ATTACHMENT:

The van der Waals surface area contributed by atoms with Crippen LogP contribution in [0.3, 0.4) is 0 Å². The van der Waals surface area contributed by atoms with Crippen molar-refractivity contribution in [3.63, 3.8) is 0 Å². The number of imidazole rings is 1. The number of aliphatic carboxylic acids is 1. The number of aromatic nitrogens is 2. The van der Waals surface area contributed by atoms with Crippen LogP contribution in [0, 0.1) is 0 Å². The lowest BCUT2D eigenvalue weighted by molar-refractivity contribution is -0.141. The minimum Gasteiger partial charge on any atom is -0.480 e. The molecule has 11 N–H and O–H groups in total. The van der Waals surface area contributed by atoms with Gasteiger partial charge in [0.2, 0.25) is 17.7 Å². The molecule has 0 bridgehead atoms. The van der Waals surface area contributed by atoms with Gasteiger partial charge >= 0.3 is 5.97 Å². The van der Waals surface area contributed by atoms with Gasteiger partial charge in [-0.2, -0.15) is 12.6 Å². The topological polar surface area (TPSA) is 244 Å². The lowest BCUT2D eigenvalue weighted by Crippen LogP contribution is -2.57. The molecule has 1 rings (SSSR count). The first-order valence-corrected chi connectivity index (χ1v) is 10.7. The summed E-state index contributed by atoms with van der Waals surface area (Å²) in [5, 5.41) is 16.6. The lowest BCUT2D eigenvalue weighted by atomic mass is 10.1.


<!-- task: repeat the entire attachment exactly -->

The van der Waals surface area contributed by atoms with Crippen LogP contribution in [0.3, 0.4) is 0 Å². The van der Waals surface area contributed by atoms with Crippen molar-refractivity contribution in [3.63, 3.8) is 0 Å². The number of imidazole rings is 1. The number of aliphatic carboxylic acids is 1. The number of aromatic nitrogens is 2. The van der Waals surface area contributed by atoms with Crippen LogP contribution in [0, 0.1) is 0 Å². The lowest BCUT2D eigenvalue weighted by molar-refractivity contribution is -0.141. The minimum Gasteiger partial charge on any atom is -0.480 e. The molecule has 11 N–H and O–H groups in total. The van der Waals surface area contributed by atoms with Gasteiger partial charge in [0.2, 0.25) is 17.7 Å². The molecule has 0 bridgehead atoms. The van der Waals surface area contributed by atoms with Gasteiger partial charge >= 0.3 is 5.97 Å². The van der Waals surface area contributed by atoms with Gasteiger partial charge in [-0.2, -0.15) is 12.6 Å². The topological polar surface area (TPSA) is 244 Å². The lowest BCUT2D eigenvalue weighted by Crippen LogP contribution is -2.57. The molecule has 1 rings (SSSR count). The first-order valence-corrected chi connectivity index (χ1v) is 10.7. The summed E-state index contributed by atoms with van der Waals surface area (Å²) in [5, 5.41) is 16.6. The lowest BCUT2D eigenvalue weighted by atomic mass is 10.1.